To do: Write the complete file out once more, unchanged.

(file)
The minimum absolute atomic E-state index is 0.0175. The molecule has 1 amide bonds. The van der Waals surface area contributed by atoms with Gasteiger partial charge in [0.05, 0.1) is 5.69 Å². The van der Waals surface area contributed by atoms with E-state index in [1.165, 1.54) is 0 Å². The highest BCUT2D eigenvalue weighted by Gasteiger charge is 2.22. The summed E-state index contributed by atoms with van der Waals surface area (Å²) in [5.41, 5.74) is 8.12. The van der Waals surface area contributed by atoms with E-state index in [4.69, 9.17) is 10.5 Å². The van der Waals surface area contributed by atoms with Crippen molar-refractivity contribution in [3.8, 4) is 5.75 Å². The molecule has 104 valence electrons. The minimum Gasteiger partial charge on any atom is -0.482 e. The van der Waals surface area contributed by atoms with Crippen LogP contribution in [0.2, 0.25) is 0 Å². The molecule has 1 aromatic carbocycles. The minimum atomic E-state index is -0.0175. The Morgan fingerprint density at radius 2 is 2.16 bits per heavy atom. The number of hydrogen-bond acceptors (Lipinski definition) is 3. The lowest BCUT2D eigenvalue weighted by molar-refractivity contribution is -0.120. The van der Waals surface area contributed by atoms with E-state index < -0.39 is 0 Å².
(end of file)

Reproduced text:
The minimum absolute atomic E-state index is 0.0175. The molecule has 1 amide bonds. The van der Waals surface area contributed by atoms with Gasteiger partial charge in [0.05, 0.1) is 5.69 Å². The van der Waals surface area contributed by atoms with E-state index in [1.165, 1.54) is 0 Å². The highest BCUT2D eigenvalue weighted by Gasteiger charge is 2.22. The summed E-state index contributed by atoms with van der Waals surface area (Å²) in [5.41, 5.74) is 8.12. The van der Waals surface area contributed by atoms with E-state index in [4.69, 9.17) is 10.5 Å². The van der Waals surface area contributed by atoms with Crippen molar-refractivity contribution in [3.8, 4) is 5.75 Å². The molecule has 104 valence electrons. The minimum Gasteiger partial charge on any atom is -0.482 e. The van der Waals surface area contributed by atoms with Crippen LogP contribution in [0.2, 0.25) is 0 Å². The molecule has 1 aromatic carbocycles. The minimum atomic E-state index is -0.0175. The Morgan fingerprint density at radius 2 is 2.16 bits per heavy atom. The number of hydrogen-bond acceptors (Lipinski definition) is 3. The lowest BCUT2D eigenvalue weighted by molar-refractivity contribution is -0.120. The van der Waals surface area contributed by atoms with E-state index < -0.39 is 0 Å².